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Thursday, December 1, 2022
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NC trend: What you missed from Colin Campbell and the N.C. Tribune

Child care industry calls for help

A legislative oversight committee recently heard details of a “fiscal cliff” that could affect child care centers next year. 

That’s because the centers — which were dealing with staff shortages well before the pandemic — are currently receiving millions in temporary federal dollars that have allowed them to offer more generous wages without big tuition increases for parents. 

That funding ends next year, leading industry advocates to warn of a looming shortfall. “The number one barrier to expanding quality licensed child care is a child care workforce crisis,” said Sherry Melton, advocacy director for the N.C. Licensed Child Care Association. She said the problem will require financial and regulatory help from both the state and federal governments, or parents could soon find that quality child care is unavailable or prohibitively expensive. Subsidy rates that the government pays for low-income families to attend will be too low. 

Melton and other child care providers are also asking the state legislature to extend a pause on center assessments that determine the “star ratings.” Those are already on hold until early next year, but Melton and others worry that those ratings are based too heavily on the educational credentials of staff.

Ad Watch: Bankers back Budd

Here’s a player in the U.S. Senate race I wouldn’t necessarily expect: the American Bankers Association. Technically, the group isn’t weighing with a formal endorsement for Republican U.S. Rep. Ted Budd’s campaign, but its TV ad is clearly intended to boost Budd’s reputation. The ad focuses on Budd’s support for farming, not banking issues. Because it’s technically not a campaign ad, the narrator tells viewers at the end of the ad to call the congressman’s office and “tell him to continue helping keep North Carolina farms viable.”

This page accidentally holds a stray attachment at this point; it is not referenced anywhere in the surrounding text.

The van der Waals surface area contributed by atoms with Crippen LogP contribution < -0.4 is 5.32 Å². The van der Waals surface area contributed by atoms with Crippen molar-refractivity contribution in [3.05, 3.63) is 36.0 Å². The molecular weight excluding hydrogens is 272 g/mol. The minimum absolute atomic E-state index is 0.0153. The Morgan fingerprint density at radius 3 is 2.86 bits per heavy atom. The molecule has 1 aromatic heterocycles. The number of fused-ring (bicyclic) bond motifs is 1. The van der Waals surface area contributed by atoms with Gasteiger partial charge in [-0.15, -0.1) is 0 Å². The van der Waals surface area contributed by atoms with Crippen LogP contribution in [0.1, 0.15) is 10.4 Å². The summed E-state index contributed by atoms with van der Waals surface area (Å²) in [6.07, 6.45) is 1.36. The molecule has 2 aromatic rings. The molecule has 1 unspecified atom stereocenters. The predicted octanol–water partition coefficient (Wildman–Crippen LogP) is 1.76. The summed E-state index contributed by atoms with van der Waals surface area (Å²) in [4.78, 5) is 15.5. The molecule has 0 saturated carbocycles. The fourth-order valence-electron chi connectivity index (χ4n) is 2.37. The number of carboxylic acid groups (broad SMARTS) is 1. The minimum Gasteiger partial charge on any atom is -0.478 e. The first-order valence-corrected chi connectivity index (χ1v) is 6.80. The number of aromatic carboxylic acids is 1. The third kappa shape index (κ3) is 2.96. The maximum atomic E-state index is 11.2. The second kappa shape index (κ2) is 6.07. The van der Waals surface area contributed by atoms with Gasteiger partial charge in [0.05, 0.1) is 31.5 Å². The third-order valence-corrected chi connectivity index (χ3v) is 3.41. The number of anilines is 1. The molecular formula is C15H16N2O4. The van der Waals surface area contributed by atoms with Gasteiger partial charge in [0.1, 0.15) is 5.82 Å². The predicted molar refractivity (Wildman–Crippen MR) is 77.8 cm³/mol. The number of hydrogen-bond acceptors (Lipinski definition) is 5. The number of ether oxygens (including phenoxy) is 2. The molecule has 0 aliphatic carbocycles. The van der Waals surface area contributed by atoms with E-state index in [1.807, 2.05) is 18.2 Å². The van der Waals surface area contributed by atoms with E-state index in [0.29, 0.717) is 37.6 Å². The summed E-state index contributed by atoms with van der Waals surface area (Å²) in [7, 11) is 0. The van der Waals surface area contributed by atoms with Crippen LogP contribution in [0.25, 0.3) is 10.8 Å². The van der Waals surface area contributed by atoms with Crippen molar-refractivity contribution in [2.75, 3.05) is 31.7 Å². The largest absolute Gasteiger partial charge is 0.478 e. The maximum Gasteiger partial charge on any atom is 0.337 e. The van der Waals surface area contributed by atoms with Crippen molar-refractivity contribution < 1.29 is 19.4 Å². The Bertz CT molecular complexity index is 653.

“We’re happy to join ABA in applauding Congressman Budd’s dedicated efforts on behalf of North Carolina’s family farmers,” N.C. Bankers Association President and CEO Peter Gwaltney said in a news release promoting the ad.

Board OKs $100 million for Raleigh-area toll road

The State Board of Transportation gave the green light last month to speed the final section of the Interstate 540 loop around Raleigh.

Meeting in Topsail Beach, the board approved a request from the N.C. Turnpike Authority to provide as much as $100 million in advance funding for the project. Chief Financial Officer David Roy said a similar financing approach was used for the Holly Springs-to-Garner section that’s under construction.

The move will allow the Turnpike Authority to begin buying land, with money that will be paid back to the state’s Highway Trust Fund by April 2024. Roy said the approach will make the project cheaper overall, since the cost of construction could increase if the state waits longer to get started.

The 540 section under construction is scheduled to open in 2024, while the contract for the final Garner-to-Knightdale segment is expected in 2025, according to the project webpage.

Mark Robinson creates new energy committee

One of the lieutenant governor’s lesser-known duties is chairing the Energy Policy Council, a part of the N.C. Department of Environmental Quality that advises lawmakers on energy issues.

Lt. Gov. Mark Robinson is making his mark on the council by creating an Energy Innovation Committee. It will “work to inform the Energy Policy Council about new, and emerging energy technology,” according to a news release.

The committee will be chaired by John Hardin, who serves as Commerce Secretary Machelle Sanders’ representative on the Energy Policy Council. He is the executive director of North Carolina Board of Science, Technology & Innovation. Other members include Robinson’s chief of staff, Brian LiVecchi, and Jenny Kelvington, a former DEQ leader during Gov. Pat McCrory’s administration.

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